To the Editor:
Regarding your Take Note column headlined “The Color of the Play” (June 8, 2005) on the controversial race-blind casting of a school’s production of “Big River”:
Two years ago, I directed a school production of Anna Deavere Smith’s “Twilight: Los Angeles, 1992.” The play is based on interviews Ms. Smith conducted with a wide variety of people following the riots sparked by the verdict acquitting four white Los Angeles police officers in the beating of an African-American motorist, Rodney King. The play is about race, just as “Big River” is.
I chose to cast against the race of certain characters in the play. In a society such as ours, with its long history of racism and violence and its continuing struggle for equality of opportunity, it is impossible to cast a show without considering the race of the actors and characters. Colorblind casting is a myth—a wished-for but unattainable ideal. This is all the more so when casting a play that deals with race.
My experience with this play showed me that casting against race can be a powerful tool for both actors and the audience. Angela King, Rodney King’s aunt, is a commanding, middle-class African-American woman. I cast her with a blond, blue-eyed actress who, experienced as she was, had to meet the challenge of portraying a person so different from herself. I cast a Korean character with a Latino student. But I chose, on the other hand, to cast Cornel R. West, the African-American scholar and activist, and Elaine Power, a former Black Panther leader, with African-American actors.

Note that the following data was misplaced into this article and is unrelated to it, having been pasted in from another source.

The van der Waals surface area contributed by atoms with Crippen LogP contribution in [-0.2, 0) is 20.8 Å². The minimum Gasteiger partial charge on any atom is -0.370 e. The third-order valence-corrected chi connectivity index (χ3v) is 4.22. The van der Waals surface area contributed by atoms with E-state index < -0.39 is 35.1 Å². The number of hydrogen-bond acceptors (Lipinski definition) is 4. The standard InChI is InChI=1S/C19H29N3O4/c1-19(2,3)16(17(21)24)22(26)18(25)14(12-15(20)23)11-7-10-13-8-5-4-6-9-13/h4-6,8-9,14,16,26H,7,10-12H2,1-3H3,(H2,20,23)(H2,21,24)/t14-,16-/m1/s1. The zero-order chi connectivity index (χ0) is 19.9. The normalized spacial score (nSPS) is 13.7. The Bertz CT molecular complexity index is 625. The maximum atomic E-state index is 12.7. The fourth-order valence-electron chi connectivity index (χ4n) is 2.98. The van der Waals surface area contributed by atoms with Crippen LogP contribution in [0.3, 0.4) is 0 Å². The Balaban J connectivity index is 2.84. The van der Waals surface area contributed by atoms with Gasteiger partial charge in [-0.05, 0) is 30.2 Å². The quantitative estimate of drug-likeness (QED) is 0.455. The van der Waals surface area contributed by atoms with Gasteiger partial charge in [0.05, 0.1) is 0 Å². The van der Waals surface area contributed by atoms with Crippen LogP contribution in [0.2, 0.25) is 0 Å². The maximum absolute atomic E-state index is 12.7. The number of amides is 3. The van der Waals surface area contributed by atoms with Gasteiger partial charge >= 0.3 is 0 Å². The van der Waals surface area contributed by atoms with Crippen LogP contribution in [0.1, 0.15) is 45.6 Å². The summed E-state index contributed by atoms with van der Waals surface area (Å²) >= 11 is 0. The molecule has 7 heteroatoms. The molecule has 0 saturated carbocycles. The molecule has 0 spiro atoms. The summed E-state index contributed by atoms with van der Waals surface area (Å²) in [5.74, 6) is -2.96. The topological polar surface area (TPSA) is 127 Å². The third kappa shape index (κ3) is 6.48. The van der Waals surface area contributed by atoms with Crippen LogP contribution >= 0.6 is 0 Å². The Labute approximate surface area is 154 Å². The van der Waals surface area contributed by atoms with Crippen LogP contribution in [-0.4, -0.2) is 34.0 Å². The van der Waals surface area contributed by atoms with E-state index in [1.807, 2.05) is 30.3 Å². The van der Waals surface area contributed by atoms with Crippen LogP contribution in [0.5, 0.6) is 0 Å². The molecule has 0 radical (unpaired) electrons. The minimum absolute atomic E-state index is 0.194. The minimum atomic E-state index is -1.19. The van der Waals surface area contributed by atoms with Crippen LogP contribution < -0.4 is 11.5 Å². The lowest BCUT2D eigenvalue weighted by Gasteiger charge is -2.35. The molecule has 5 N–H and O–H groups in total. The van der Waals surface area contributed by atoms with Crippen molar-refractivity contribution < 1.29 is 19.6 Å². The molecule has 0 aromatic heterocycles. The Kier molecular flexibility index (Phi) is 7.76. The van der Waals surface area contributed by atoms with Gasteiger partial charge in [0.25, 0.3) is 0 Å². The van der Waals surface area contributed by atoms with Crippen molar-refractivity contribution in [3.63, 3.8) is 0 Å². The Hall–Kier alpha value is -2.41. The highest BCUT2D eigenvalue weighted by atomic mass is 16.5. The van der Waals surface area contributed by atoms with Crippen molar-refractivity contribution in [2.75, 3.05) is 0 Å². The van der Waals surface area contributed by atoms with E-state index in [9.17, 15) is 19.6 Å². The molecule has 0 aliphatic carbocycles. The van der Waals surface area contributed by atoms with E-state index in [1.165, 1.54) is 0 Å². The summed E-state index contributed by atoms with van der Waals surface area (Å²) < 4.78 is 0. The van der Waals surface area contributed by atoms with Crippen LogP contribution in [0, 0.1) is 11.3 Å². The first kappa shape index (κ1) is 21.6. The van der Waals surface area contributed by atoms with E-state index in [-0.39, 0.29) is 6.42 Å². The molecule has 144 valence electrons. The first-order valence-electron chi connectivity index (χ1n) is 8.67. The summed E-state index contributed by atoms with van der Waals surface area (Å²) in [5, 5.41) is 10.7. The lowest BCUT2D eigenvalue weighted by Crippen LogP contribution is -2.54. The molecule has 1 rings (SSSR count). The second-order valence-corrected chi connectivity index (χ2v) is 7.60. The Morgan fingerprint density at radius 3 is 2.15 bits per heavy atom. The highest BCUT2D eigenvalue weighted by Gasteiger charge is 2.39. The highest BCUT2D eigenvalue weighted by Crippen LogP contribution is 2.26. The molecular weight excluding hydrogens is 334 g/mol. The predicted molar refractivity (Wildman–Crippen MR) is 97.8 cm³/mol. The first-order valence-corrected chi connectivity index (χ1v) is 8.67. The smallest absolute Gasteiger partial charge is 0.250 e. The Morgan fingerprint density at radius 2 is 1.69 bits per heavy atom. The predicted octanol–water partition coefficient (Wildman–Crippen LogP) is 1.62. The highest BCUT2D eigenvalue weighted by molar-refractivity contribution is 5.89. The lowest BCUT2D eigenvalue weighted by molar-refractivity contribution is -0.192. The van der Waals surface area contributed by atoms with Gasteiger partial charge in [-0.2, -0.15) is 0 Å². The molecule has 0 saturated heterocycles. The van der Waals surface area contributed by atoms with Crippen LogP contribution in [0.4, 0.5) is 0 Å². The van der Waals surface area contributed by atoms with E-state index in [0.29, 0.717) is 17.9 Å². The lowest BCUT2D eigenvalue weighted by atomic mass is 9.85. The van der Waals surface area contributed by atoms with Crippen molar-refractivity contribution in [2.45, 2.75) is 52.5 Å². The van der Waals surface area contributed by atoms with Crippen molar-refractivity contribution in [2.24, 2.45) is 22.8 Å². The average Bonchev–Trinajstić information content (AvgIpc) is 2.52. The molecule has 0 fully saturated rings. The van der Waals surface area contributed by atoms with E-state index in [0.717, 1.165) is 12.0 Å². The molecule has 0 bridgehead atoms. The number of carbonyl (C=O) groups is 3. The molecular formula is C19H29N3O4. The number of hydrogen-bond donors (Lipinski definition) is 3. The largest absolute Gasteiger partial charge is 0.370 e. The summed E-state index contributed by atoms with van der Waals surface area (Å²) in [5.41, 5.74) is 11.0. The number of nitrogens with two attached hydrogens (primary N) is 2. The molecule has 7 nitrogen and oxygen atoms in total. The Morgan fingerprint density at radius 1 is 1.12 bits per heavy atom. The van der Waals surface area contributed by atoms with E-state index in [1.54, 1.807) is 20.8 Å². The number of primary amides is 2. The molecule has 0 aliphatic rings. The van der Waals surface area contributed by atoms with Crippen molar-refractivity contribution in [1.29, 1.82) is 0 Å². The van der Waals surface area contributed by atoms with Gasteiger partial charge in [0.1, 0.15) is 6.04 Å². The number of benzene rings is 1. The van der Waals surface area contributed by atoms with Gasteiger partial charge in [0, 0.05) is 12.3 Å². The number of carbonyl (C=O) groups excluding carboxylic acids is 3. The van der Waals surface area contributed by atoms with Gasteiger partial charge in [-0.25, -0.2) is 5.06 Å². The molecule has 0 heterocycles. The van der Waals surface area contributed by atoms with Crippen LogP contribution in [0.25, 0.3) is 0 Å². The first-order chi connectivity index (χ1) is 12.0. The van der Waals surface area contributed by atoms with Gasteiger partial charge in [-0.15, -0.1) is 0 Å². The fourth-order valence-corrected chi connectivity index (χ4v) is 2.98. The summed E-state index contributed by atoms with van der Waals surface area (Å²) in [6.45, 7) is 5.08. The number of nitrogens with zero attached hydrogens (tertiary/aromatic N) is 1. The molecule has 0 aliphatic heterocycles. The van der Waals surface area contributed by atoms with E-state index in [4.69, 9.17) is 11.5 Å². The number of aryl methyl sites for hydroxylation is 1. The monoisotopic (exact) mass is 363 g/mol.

My point is that even though I was casting against race for some characters, I was doing so in a conscious way. I tried to stimulate thoughts and feelings in the audience and promote reflection with these unexpected juxtapositions of the characters’ and the actors’ race.
Directors need to cast actors that fit their roles. But in an educational institution, that’s by no means the only, or even the most important, consideration.
Jamaica Plain, Mass.